In the year 1874, Annie Besant went to London and there she became known as ‘Red Annie.’ She supported such issues as women’s suffrage, use of birth control, secularism and socialism. Besant made it very clear that she was against the imperialism of England. She became a rebel figure because she went against the Victorian ideals that existed at the time in England. A series of articles written by Besant in the 1870’s demonstrated her discontent over England’s control of India. At this time, Besant identified herself as an atheist socialist but in 1889 she turned to the religion of Theosophy (Anderson 1994: 565). This particular religion was new at the time Besant converted to it and was based on discovering the hidden meanings or mysteries behind divinity. It sought to explain the relationships or bonds between the universe, humans, and the divine. Her conversion to Theosophy was met with consternation from her fellow secularists and from Indian theosophists. She had been a woman who did not believe in God and wanted the separation of religion and the state, and now she was affiliating herself with a religion where “all major creeds are paths to God” (Anderson 2002:28). Oppenheim (1989) suggests that her conversion to Theosophy was not as surprising as many thought. She had been questioning the secularist and atheist thoughts for some time, and had found that they did not allow for brotherhoods to be formed, but rather pitted different groups against each other (15). Besant remained a follower of Theosophy for the rest of her life and based much of her work on its ideologies.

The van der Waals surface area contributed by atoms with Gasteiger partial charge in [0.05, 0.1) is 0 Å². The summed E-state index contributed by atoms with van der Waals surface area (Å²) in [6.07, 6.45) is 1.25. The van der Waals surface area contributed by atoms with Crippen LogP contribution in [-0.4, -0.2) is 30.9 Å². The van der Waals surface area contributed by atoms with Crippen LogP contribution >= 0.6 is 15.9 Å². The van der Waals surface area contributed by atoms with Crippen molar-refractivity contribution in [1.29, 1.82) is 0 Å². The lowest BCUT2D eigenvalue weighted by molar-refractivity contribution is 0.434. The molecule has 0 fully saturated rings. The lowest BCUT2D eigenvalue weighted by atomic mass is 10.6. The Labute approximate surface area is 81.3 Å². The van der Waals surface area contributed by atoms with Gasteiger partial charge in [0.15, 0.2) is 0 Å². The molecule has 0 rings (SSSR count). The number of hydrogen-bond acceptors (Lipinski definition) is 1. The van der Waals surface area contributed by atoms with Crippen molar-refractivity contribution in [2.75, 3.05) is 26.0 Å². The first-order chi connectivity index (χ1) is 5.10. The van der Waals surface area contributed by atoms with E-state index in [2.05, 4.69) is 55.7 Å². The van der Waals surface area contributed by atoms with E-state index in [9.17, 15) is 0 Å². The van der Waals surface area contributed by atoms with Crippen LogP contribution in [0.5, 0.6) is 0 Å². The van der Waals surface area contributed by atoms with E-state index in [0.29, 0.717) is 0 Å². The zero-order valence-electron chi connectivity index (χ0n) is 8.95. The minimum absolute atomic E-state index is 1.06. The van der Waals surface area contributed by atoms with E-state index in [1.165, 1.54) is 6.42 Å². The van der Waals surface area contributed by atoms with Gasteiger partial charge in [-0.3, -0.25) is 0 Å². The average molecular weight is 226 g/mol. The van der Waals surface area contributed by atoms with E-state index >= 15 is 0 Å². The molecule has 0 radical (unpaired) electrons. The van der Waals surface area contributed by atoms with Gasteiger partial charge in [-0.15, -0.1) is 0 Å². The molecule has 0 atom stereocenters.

1907 was an important year for Besant as she became the president of the Theosophical Society.  By this time Besant had already become quite assimilated into Indian culture. The base for the Theosophical Society was in India and Besant tried to participate in Indian life as fully as possible. She moved to India permanently and wore a white sari, as widows do, because it demonstrated mourning over the wrongdoings Britain had committed in India (Anderson 2002:29). She explained her affinity for India by claiming that she felt she had been Indian in another lifetime [Ingalls (1965) mentions how Besant discovered that many of her incarnations took place in India]. Whilst in the Theosophical Society, Besant focussed much of her work on supporting the domesticity of Indian women. Besant believed that it was important that Indian customs be upheld and this included women carrying out their traditional roles in the home. She received some criticism for this viewpoint because she had been so against the Victorian idea of a private sphere for women in her native land of England. Indeed many ambiguities arose with Besant’s ideas. One such ambiguity or criticism Besant faced was her lack of political conviction. In the year 1885 the Indian National Congress, composed of British members, was attempting to include more Indians in the governance of India. Besant had long been known to be against the Imperial supremacy of Britain yet she did not seem to have any qualms with British involvement in India’s government. She was quoted once as saying that “an Indian does not resent being governed; for he thinks the duty of a ruler is to rule, but he does resent the insolence often shown by the very juvenile civilians” that Britain was sending to India (Anderson 2002:30). Rather, Besant chose to focus mainly on the spiritual nature of India as she believed that this was the most vital part of its essence. She was concerned that western ideologies were crippling to India’s traditional Hindu beliefs and practices.